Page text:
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Association between insurance and socioeconomic status and risk of advanced stage Hodgkin lymphoma in adolescents and young adults†
Article first published online: 26 JUN 2012
Copyright © 2012 American Cancer Society
Volume 118, Issue 24, pages 6179–6187, 15 December 2012
How to Cite
Smith, E. C., Ziogas, A. and Anton-Culver, H. (2012), Association between insurance and socioeconomic status and risk of advanced stage Hodgkin lymphoma in adolescents and young adults. Cancer, 118: 6179–6187. doi: 10.1002/cncr.27684
See editorial on pages 6018–21, this issue.
- Issue published online: 3 DEC 2012
- Article first published online: 26 JUN 2012
- Manuscript Accepted: 1 FEB 2012
- Manuscript Revised: 6 JAN 2012
- Manuscript Received: 29 AUG 2011
- Hodgkin lymphoma;
- adolescents and young adults;
- advanced stage;
- health insurance;
- socioeconomic status
Hodgkin lymphoma (HL) is one of the most common types of cancer among adolescents and young adults (AYAs) in the United States. Unfortunately, a greater percentage of AYAs are presenting with an advanced stage of disease at the time of diagnosis compared with their younger counterparts.
The objective of the current study was to examine the association between possible barriers and characteristics (including gender, race, birthplace, marital status, socioeconomic status [SES], and insurance status) that may increase the risk of advanced stage HL at the time of diagnosis in a large cohort of AYA patients with HL from the California Cancer Registry (7343 incident cases of HL diagnosed from 1988-2006, between ages 15 years-40 years).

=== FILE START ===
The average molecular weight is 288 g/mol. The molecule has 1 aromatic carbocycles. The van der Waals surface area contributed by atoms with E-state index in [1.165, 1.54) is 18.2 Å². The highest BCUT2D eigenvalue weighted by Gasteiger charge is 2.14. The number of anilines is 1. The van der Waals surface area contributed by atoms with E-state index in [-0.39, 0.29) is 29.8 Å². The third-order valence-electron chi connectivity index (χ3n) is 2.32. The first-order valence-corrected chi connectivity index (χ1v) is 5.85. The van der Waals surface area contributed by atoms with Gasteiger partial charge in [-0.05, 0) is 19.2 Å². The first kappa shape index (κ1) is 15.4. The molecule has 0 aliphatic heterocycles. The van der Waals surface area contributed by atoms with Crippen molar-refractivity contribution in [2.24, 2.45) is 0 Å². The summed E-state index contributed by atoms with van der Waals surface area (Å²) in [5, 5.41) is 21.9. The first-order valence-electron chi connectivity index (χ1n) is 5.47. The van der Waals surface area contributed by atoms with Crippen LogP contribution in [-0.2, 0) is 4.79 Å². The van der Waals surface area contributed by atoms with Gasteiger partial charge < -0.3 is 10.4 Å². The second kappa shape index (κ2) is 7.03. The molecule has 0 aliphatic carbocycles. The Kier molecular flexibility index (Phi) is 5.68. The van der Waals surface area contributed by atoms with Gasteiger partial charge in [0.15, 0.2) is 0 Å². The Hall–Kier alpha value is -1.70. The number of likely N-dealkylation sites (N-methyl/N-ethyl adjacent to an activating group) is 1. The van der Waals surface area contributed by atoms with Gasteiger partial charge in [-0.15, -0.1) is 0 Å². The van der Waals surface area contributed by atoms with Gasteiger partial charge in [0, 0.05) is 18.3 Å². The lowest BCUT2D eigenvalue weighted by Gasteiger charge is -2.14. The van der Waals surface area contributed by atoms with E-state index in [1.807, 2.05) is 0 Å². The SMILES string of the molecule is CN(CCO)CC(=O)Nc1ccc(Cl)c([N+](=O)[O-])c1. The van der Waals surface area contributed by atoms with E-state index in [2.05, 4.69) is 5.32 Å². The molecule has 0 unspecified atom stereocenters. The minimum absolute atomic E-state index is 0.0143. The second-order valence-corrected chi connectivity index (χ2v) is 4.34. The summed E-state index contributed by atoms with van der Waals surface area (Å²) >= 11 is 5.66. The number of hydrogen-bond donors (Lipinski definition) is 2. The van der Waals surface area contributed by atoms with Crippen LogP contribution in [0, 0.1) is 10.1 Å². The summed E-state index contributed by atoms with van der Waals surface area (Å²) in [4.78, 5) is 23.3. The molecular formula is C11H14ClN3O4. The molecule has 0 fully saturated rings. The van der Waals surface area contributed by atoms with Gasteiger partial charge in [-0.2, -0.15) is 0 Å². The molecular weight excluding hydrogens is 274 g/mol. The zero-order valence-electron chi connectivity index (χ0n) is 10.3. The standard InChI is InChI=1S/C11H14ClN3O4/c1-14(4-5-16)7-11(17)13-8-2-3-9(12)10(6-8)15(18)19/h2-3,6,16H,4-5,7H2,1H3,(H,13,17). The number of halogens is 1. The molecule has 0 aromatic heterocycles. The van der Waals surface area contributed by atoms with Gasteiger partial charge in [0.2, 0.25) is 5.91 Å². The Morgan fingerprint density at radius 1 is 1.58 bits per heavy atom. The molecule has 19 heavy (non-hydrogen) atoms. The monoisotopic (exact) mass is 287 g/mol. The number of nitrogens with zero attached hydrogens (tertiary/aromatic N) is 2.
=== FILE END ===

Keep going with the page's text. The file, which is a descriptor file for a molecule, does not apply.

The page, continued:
AYAs with advanced stage HL were more likely to be male, of Hispanic or black race/ethnicity, foreign born, single, of lower SES, and uninsured or to have only public health insurance (P < .05). Multivariate logistic regression analysis demonstrated that there was a significant increase in the odds of having advanced HL in males (odds ratio [OR], 1.57; 95% confidence interval [95% CI], 1.42-1.74 [P < .0001]), those with the lowest SES (OR, 1.47; 95% CI, 1.23-1.75 [P = .0003]), those without health insurance (OR, 1.76; 95% CI, 1.34-2.31 [P < .0001]), and those with public health insurance (OR, 1.45; 95% CI, 1.23-1.71 [P < .0001]).
A strong association was found between male gender, lower SES, and lack of health insurance and advanced stage HL at the time of diagnosis in AYAs (See editorial on pages 000–000, this issue.) Cancer 2012. © 2012 American Cancer Society.